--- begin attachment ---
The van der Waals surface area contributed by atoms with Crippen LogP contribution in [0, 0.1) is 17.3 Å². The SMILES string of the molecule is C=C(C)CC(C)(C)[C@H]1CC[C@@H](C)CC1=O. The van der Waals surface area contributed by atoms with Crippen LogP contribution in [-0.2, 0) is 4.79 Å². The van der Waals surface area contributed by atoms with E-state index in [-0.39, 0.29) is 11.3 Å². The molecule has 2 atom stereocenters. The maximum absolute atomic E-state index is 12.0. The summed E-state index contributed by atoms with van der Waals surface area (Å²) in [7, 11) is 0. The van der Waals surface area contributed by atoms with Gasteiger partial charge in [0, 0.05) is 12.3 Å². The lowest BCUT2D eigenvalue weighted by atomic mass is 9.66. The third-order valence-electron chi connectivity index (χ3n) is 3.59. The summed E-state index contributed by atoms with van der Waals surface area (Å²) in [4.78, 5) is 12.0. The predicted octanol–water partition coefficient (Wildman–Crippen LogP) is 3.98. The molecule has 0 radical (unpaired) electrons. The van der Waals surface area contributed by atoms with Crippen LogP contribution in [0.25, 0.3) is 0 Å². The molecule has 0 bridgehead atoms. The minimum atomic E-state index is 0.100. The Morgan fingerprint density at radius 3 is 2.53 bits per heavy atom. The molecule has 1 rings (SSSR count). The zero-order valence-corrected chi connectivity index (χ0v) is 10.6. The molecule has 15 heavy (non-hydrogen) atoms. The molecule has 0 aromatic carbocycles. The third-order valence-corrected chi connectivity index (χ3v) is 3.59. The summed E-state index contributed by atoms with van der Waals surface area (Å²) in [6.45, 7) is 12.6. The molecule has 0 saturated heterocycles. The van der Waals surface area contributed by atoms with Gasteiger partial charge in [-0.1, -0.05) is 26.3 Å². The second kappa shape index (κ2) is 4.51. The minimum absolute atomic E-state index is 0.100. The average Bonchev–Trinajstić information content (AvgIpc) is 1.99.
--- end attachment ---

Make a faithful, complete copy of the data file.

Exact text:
The van der Waals surface area contributed by atoms with Crippen LogP contribution in [0, 0.1) is 17.3 Å². The SMILES string of the molecule is C=C(C)CC(C)(C)[C@H]1CC[C@@H](C)CC1=O. The van der Waals surface area contributed by atoms with Crippen LogP contribution in [-0.2, 0) is 4.79 Å². The van der Waals surface area contributed by atoms with E-state index in [-0.39, 0.29) is 11.3 Å². The molecule has 2 atom stereocenters. The maximum absolute atomic E-state index is 12.0. The summed E-state index contributed by atoms with van der Waals surface area (Å²) in [7, 11) is 0. The van der Waals surface area contributed by atoms with Gasteiger partial charge in [0, 0.05) is 12.3 Å². The lowest BCUT2D eigenvalue weighted by atomic mass is 9.66. The third-order valence-electron chi connectivity index (χ3n) is 3.59. The summed E-state index contributed by atoms with van der Waals surface area (Å²) in [4.78, 5) is 12.0. The predicted octanol–water partition coefficient (Wildman–Crippen LogP) is 3.98. The molecule has 0 radical (unpaired) electrons. The van der Waals surface area contributed by atoms with Crippen LogP contribution in [0.25, 0.3) is 0 Å². The molecule has 0 bridgehead atoms. The minimum atomic E-state index is 0.100. The Morgan fingerprint density at radius 3 is 2.53 bits per heavy atom. The molecule has 1 rings (SSSR count). The zero-order valence-corrected chi connectivity index (χ0v) is 10.6. The molecule has 15 heavy (non-hydrogen) atoms. The molecule has 0 aromatic carbocycles. The third-order valence-corrected chi connectivity index (χ3v) is 3.59. The summed E-state index contributed by atoms with van der Waals surface area (Å²) in [6.45, 7) is 12.6. The molecule has 0 saturated heterocycles. The van der Waals surface area contributed by atoms with Gasteiger partial charge in [-0.1, -0.05) is 26.3 Å². The second kappa shape index (κ2) is 4.51. The minimum absolute atomic E-state index is 0.100. The average Bonchev–Trinajstić information content (AvgIpc) is 1.99.